Harrison’s summer day camp a ‘phenomenal’ program

By Gail Geraghty

Staff Writer

HARRISON — A recent discussion about Harrison’s Summer Recreation Day Camp program at the Board of Selectmen’s Feb. 26 meeting made one thing very clear — the parents who enroll their children in the eight-week camp at Crystal Lake Park are getting an incredibly great deal for their money.

That’s because Harrison is one of the few towns in Maine, if not the only town, that still subsidizes its summer recreation program, through taxpayer dollars. Last year, $39,000 of the recreation department’s annual $179,000 budget was paid by taxpayers to subsidize the summer day camp. Parents paid fees of $195 per child for the eight weeks, $185 for each additional sibling. Around 115 children attended.

“That’s, what, around $25 a week?” an amazed Selectman Richard Sykes told Rec Director Paula Holt. “Oh, that’s a pretty good deal. There’s people who pay $25 a night for a babysitter.” Added Selectman Matt Frank, “It’s a phenomenal program you have. It’s cheap at any price.”

Financial benefits notwithstanding, the “Fun, Friends & Fitness” summer camp should not ever be likened to babysitting, said Holt. For that $25 a week, from June 22 to Aug. 13, children entering Grades 1 through 7 in the fall receive three weeks of swim lessons, canoe/kayak lessons, a summer reading program at the nearby library, nutrition workshops, crafts, games, gym sports and a tie dye T-shirt. An additional fee is charged for optional field trips to amusement parks and other attractions. Expanded arts and crafts offerings, as well, are planned for this summer.

Compare that with Naples’ KidVenture Summer Camp at the town hall gym, where a five-day week, 8:30 a.m. to 4:30 p.m., including 2½ days of field trips but not swim lessons, costs $805 for seven weeks, according to Naples Rec Director Harvey Price. Lesser fees are paid for partial-week or partial-session options, but there is no taxpayer subsidy. And the parents must also pay $40 a week for before-and-after child care. Price said last year there were 46 children enrolled, of which nine paid for the full weekly sessions.

As far as other area towns go, many of them don’t even offer a summer day camp, but instead offer swim lessons and other individual summer-related programs.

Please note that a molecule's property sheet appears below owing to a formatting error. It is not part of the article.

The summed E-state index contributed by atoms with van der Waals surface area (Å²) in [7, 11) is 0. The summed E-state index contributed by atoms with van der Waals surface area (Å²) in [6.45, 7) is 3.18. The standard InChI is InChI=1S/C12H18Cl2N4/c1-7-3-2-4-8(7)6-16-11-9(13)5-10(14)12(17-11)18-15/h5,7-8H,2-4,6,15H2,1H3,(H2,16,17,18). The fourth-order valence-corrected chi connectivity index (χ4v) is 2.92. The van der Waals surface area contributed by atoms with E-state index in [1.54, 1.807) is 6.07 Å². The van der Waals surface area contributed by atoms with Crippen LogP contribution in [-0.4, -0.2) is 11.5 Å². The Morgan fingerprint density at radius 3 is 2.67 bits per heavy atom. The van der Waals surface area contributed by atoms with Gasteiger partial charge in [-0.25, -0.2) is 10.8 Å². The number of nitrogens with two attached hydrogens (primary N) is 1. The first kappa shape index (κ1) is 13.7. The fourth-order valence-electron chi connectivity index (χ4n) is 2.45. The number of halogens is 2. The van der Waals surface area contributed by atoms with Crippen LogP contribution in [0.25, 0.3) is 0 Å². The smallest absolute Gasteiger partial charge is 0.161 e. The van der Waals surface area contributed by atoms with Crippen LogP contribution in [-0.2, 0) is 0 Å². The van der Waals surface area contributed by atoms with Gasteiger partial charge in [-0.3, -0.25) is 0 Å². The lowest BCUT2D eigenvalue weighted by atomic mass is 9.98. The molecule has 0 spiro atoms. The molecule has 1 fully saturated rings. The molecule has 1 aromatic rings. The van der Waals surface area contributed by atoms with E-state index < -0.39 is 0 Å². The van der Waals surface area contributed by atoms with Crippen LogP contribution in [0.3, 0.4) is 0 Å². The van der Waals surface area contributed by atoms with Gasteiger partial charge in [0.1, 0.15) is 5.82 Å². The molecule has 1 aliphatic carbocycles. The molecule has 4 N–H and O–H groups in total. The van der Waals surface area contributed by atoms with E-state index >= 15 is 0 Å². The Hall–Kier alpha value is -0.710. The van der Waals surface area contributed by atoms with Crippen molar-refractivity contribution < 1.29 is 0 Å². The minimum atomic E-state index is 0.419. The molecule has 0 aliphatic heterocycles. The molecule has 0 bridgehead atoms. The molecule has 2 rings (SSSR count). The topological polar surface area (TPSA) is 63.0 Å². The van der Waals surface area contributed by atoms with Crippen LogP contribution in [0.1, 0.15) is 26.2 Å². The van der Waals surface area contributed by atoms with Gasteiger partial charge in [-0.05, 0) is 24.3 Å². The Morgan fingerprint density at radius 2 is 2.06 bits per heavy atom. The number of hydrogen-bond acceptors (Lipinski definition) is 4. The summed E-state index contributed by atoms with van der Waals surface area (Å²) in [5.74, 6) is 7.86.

If Harrison’s summer camp program weren’t impressive enough on its own, consider that it works closely with the Harrison Kids School Age Child Care Enrichment Program, or HaKi SACC. This allows parents to drop off their kids at 6 a.m. at the fire station for creative play and snacks before being walked down to the park for the 9 a.m. start of summer camp. When camp ends at 3 p.m., the children return to HaKi SACC for another three hours until their parents pick them up at 6 p.m.

Model program

The summer program has evolved greatly since Holt became Rec Director in 1996. Back then, the eight-week session cost only $35 a week, but it didn’t have nearly the variety and breadth of offerings the children now enjoy. In recent years, increases in the program fee have been modest, she said, around $5 or $10 a year.

Holt said she’s listened closely to all the recent talk at the municipal level about proposed elimination of state revenue sharing, and the impact that would have on the town’s budget, which already takes a big hit trying to compensate for education costs that make up over 60% of the total tax burden. So this year she’s thinking about increasing the camp cost by around $25, to $225 for eight weeks, or another $3 per week. The extra revenue will go into the general rec budget.

Holt wanted to know if selectmen would support an increase, and most of them agreed, especially after Holt explained that scholarship help is available, particularly to parents wanting to enroll more than one child. The camp is for Harrison children only, but she does take in kids from other towns as space allows, at a fee of $100 a week, or $800 for the summer.

Selectman Kathy Laplante, although in support of the program, didn’t like the idea of increasing the camp fee. “Our residents already pay taxes, and shouldn’t they get something for their taxes?” she asked. “That’s why they pay taxes. I don’t think it’s right to ask them for more money.”

Holt said that without the $39,000 town subsidy, she would have to charge parents $150 a week to pay her staff. The camp has 18 paid staff, both full- and part-time, which is a bare minimum, given rec guidelines of a 12-to-1 ratio of staff to kids for an outside environment.

“I can’t cut that staff,” said Holt, saying she runs with a skeleton crew as it is, whose pay at $9 an hour is less than the $10–$11 an hour paid by many other towns.

Laplante said she didn’t think parents using the summer camp should have to “cover the costs we’re losing from revenue sharing or any other place.” She said a large proportion of the rec department’s total $179,000 budget last year went to salaries, and perhaps Harrison should look at cutting back on the program’s hours and staffing requirements instead of increasing fees.

“The program is great — I’m concerned about the money,” Laplante said.

The majority of the board felt the increase was fair, given the already generous subsidy and the fact that the increase was only being charged to the parents using the program, and not to all taxpayers.

“We’ve got a proposal to increase the money coming from a source other than us,” said Frank. “It’s a tremendous advantage to have a first-class program for our kids.”


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